Zimbabwe: Suits Pile Up Against ED’s Constitutional Amendment Laws

By Mary Taruvinga
President Emmerson Mnangagwa has again been dragged to court by two top lawyers Eric Matinenga and Beatrice Mtetwa for assenting to a Bill giving him powers to control the judiciary.

This is one of the many applications filed by individuals and others including the Young Lawyers Association of Zimbabwe, Musa Kika and Godfrey Karakadzai, who feel aggrieved by the move.

The Constitutional Amendment sparked public uproar after Mnangagwa went on to extend unpopular Chief Justice Luke Malaba’s retirement age from 70 to 75.

Constitutional Amendment (No.2) Act, among other things, allows the President to appoint the CJ, Deputy CJ and Judge President without subjecting them to open selection processes.

Other applicants in the Constitutional Court application by the two lawyers are Firninne Trust operating as Veritas and Valerie Ingham-Thorpe.

The four argue the amendment was in violation of the constitution.

Said Matinenga in his founding affidavit, “This is a constitutional application. It is directed against Constitutional Amendment No 1 of 2017 which was passed by Parliament, on the 6th of April 2021 and Constitutional Amendment No 2 which was passed by Parliament on the 4th of May 2021 and gazetted on the 7th of May 2021 as the Constitution of Zimbabwe Amendment No 2 Act being Act No 2 of 2021.”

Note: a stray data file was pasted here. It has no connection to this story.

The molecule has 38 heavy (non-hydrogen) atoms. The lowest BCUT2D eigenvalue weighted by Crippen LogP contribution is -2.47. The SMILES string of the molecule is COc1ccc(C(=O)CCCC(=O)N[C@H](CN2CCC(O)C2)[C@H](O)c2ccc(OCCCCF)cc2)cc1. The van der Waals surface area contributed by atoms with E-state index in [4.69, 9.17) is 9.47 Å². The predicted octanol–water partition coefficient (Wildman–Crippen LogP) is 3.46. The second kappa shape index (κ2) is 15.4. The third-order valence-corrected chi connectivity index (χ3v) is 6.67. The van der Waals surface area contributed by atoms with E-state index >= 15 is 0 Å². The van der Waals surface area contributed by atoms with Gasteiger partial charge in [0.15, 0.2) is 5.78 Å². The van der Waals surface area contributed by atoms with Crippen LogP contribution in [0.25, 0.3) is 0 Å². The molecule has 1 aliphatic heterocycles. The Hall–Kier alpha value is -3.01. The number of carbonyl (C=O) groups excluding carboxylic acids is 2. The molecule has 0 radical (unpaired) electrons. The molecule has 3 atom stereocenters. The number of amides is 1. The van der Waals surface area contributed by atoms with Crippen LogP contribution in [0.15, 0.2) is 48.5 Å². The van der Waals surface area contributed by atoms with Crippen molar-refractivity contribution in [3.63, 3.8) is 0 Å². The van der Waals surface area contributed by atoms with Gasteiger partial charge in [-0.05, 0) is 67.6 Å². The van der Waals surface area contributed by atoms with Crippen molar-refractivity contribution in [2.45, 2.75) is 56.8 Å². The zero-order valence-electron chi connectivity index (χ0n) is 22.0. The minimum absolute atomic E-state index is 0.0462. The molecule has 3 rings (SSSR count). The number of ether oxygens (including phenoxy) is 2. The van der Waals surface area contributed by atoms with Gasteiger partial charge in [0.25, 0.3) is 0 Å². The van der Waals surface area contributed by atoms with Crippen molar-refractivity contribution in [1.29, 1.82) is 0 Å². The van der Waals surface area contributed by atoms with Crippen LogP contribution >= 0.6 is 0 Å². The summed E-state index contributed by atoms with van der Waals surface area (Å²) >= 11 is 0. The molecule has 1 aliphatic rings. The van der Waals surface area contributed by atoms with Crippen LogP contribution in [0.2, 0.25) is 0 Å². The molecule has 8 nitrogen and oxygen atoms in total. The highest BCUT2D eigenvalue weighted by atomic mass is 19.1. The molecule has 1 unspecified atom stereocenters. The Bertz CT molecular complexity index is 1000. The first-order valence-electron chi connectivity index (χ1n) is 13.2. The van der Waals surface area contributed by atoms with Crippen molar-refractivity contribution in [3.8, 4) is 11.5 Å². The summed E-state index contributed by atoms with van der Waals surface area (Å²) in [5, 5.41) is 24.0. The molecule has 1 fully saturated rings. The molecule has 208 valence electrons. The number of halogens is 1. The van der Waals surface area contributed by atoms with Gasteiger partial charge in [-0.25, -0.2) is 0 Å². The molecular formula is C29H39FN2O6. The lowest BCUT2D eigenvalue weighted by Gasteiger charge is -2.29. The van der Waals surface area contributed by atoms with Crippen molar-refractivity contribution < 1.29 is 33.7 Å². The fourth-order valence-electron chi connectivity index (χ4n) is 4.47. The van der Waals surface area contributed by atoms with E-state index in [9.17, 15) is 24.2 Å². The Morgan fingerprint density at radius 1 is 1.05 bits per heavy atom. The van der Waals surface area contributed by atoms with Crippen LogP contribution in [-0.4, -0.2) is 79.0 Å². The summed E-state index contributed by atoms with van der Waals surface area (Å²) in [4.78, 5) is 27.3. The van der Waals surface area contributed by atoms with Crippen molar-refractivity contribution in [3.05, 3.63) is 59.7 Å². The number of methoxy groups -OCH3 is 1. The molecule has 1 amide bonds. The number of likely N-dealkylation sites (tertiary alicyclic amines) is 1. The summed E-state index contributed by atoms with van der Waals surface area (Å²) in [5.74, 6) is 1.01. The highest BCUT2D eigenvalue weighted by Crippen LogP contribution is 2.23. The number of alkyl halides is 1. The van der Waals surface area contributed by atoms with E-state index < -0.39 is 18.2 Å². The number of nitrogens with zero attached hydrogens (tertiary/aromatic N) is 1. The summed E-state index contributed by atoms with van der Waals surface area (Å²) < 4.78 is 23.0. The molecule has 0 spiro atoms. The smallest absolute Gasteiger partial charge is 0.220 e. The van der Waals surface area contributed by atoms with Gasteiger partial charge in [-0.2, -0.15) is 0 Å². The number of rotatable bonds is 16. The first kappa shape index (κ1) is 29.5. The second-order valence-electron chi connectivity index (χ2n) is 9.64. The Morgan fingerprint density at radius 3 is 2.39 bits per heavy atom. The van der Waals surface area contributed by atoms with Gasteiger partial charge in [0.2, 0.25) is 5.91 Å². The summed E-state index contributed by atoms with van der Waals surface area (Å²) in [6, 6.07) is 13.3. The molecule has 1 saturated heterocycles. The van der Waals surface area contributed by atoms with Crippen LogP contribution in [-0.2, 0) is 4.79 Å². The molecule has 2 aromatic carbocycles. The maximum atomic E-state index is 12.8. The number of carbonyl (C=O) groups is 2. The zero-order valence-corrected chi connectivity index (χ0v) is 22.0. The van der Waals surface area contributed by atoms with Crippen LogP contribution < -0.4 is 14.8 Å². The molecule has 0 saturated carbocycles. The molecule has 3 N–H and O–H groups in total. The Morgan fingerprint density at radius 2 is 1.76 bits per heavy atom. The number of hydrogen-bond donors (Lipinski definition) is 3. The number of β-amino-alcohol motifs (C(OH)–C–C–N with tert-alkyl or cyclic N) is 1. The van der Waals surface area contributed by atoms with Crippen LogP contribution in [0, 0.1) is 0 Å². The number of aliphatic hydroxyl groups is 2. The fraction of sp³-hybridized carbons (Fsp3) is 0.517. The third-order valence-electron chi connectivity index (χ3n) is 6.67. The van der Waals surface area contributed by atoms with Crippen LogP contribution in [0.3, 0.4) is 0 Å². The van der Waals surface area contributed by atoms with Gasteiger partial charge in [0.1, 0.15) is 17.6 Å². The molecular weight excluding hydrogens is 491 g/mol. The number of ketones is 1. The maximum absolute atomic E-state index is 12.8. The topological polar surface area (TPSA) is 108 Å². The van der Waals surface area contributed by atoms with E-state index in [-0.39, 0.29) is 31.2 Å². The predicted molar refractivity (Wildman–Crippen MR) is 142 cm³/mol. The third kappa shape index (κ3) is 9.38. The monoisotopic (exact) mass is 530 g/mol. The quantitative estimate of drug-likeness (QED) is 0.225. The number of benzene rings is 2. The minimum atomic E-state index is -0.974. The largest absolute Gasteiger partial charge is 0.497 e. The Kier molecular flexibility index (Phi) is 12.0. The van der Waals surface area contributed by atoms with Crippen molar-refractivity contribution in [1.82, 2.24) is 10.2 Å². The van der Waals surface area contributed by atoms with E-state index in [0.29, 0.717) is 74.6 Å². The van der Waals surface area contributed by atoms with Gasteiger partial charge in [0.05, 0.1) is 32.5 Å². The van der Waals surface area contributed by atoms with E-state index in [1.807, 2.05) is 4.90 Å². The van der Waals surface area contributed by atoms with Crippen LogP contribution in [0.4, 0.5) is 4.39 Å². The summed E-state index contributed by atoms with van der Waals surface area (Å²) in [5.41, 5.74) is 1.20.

According to Matinenga, both Constitutional Amendment Act No 1 of 2017 which was gazetted on the 7th of September 2017 and Constitutional Amendment Act No 2 of 2021 are unconstitutional amendments in that, they are inconsistent with the provisions of Section 117(2)(b) which requires that Parliament makes laws for the peace, order and good governance of Zimbabwe.

“I aver and contend that the changes made in Constitutional Amendments No 1 and 2 which allow the President to now solely appoint the Chief Justice and the deputy Chief Justice, as well as extending the term of office of Constitutional Court Judges beyond the age of 70 as well as allowing current sitting judges of the Supreme Court and the Constitutional Court to benefit from the extension of the term of retirement from 70 to 75 is bad law which is against the principle of good governance of Zimbabwe espoused in the Constitution of Zimbabwe.

“The Constitution is the supreme law of the country.

“Its basic structure must be protected. The basic structure of the Constitution of Zimbabwe is predicated on the principle of separation of powers, and independence of the judiciary.

“These are founding principles codified in Section 3 of the Constitution of Zimbabwe. I maintain that any Constitutional Bill or Act affecting the basic structure of the Constitution is against the peace, order and good governance of Zimbabwe and is therefore unconstitutional to the extent that the two laws now allow the President to appoint judges and to tamper with their offices, this is a fundamental redrafting of the Constitution and a fundamental defacement of the basic structure and values of the Constitution.”

Matinenga said Constitutional Amendment Bill No 1 of 2017, was passed by Parliament, in breach of Section 147 of the Constitution of Zimbabwe which provides that on the dissolution of parliament, all proceedings pending at the time are terminated and every Bill, motion, petition and other business lapses.

The case is yet to be heard.

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